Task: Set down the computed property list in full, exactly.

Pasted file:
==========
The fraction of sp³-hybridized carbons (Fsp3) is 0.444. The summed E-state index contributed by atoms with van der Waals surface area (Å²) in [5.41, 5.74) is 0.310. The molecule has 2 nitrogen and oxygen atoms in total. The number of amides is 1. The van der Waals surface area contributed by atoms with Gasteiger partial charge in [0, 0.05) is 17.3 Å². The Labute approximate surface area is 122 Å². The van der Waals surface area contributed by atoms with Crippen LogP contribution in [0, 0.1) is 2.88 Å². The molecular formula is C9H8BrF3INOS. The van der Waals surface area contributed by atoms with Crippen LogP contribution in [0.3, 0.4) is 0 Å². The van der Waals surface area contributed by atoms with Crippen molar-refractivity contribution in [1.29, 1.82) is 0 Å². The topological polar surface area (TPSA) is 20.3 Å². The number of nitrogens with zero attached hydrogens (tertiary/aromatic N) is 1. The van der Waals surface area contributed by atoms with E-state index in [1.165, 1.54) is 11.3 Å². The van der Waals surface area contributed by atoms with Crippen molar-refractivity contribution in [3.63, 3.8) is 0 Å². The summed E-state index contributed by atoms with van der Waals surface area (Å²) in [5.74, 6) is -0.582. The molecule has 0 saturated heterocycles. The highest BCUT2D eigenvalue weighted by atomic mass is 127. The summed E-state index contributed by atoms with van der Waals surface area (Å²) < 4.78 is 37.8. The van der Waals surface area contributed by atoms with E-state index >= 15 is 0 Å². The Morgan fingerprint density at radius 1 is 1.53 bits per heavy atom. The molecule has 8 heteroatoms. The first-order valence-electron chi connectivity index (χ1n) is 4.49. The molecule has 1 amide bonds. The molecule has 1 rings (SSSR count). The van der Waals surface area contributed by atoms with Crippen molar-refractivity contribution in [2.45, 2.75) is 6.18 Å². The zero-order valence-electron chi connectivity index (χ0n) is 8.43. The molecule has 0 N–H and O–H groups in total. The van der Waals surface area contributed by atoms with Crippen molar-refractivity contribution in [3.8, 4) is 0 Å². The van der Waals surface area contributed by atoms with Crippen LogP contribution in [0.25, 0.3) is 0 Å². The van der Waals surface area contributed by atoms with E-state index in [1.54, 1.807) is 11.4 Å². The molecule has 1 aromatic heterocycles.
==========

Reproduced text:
The fraction of sp³-hybridized carbons (Fsp3) is 0.444. The summed E-state index contributed by atoms with van der Waals surface area (Å²) in [5.41, 5.74) is 0.310. The molecule has 2 nitrogen and oxygen atoms in total. The number of amides is 1. The van der Waals surface area contributed by atoms with Gasteiger partial charge in [0, 0.05) is 17.3 Å². The Labute approximate surface area is 122 Å². The van der Waals surface area contributed by atoms with Crippen LogP contribution in [0, 0.1) is 2.88 Å². The molecular formula is C9H8BrF3INOS. The van der Waals surface area contributed by atoms with Crippen LogP contribution in [0.3, 0.4) is 0 Å². The van der Waals surface area contributed by atoms with Crippen molar-refractivity contribution in [1.29, 1.82) is 0 Å². The topological polar surface area (TPSA) is 20.3 Å². The number of nitrogens with zero attached hydrogens (tertiary/aromatic N) is 1. The van der Waals surface area contributed by atoms with E-state index in [1.165, 1.54) is 11.3 Å². The van der Waals surface area contributed by atoms with Crippen molar-refractivity contribution in [3.63, 3.8) is 0 Å². The summed E-state index contributed by atoms with van der Waals surface area (Å²) in [5.74, 6) is -0.582. The molecule has 0 saturated heterocycles. The highest BCUT2D eigenvalue weighted by atomic mass is 127. The summed E-state index contributed by atoms with van der Waals surface area (Å²) < 4.78 is 37.8. The van der Waals surface area contributed by atoms with E-state index >= 15 is 0 Å². The Morgan fingerprint density at radius 1 is 1.53 bits per heavy atom. The molecule has 8 heteroatoms. The first-order valence-electron chi connectivity index (χ1n) is 4.49. The molecule has 1 amide bonds. The molecule has 1 rings (SSSR count). The van der Waals surface area contributed by atoms with Crippen molar-refractivity contribution in [2.45, 2.75) is 6.18 Å². The zero-order valence-electron chi connectivity index (χ0n) is 8.43. The molecule has 0 N–H and O–H groups in total. The van der Waals surface area contributed by atoms with Crippen molar-refractivity contribution in [3.8, 4) is 0 Å². The van der Waals surface area contributed by atoms with Crippen LogP contribution in [0.25, 0.3) is 0 Å². The van der Waals surface area contributed by atoms with E-state index in [1.54, 1.807) is 11.4 Å². The molecule has 1 aromatic heterocycles.